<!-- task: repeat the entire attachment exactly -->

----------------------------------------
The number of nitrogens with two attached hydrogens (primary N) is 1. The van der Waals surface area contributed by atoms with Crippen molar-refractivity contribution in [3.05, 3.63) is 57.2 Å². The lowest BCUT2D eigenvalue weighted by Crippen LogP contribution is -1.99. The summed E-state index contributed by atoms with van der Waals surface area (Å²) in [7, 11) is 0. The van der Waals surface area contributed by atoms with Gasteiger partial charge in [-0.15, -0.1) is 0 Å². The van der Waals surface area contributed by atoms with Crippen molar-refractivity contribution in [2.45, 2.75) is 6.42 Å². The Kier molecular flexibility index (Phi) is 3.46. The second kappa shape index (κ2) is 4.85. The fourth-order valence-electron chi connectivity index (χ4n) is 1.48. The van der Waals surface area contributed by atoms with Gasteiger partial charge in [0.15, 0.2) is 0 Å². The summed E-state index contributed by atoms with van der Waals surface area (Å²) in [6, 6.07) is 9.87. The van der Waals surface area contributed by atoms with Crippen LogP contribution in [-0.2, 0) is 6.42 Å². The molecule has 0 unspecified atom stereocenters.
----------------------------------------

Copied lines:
The number of nitrogens with two attached hydrogens (primary N) is 1. The van der Waals surface area contributed by atoms with Crippen molar-refractivity contribution in [3.05, 3.63) is 57.2 Å². The lowest BCUT2D eigenvalue weighted by Crippen LogP contribution is -1.99. The summed E-state index contributed by atoms with van der Waals surface area (Å²) in [7, 11) is 0. The van der Waals surface area contributed by atoms with Gasteiger partial charge in [-0.15, -0.1) is 0 Å². The van der Waals surface area contributed by atoms with Crippen molar-refractivity contribution in [2.45, 2.75) is 6.42 Å². The Kier molecular flexibility index (Phi) is 3.46. The second kappa shape index (κ2) is 4.85. The fourth-order valence-electron chi connectivity index (χ4n) is 1.48. The van der Waals surface area contributed by atoms with Gasteiger partial charge in [0.15, 0.2) is 0 Å². The summed E-state index contributed by atoms with van der Waals surface area (Å²) in [6, 6.07) is 9.87. The van der Waals surface area contributed by atoms with Crippen LogP contribution in [-0.2, 0) is 6.42 Å². The molecule has 0 unspecified atom stereocenters.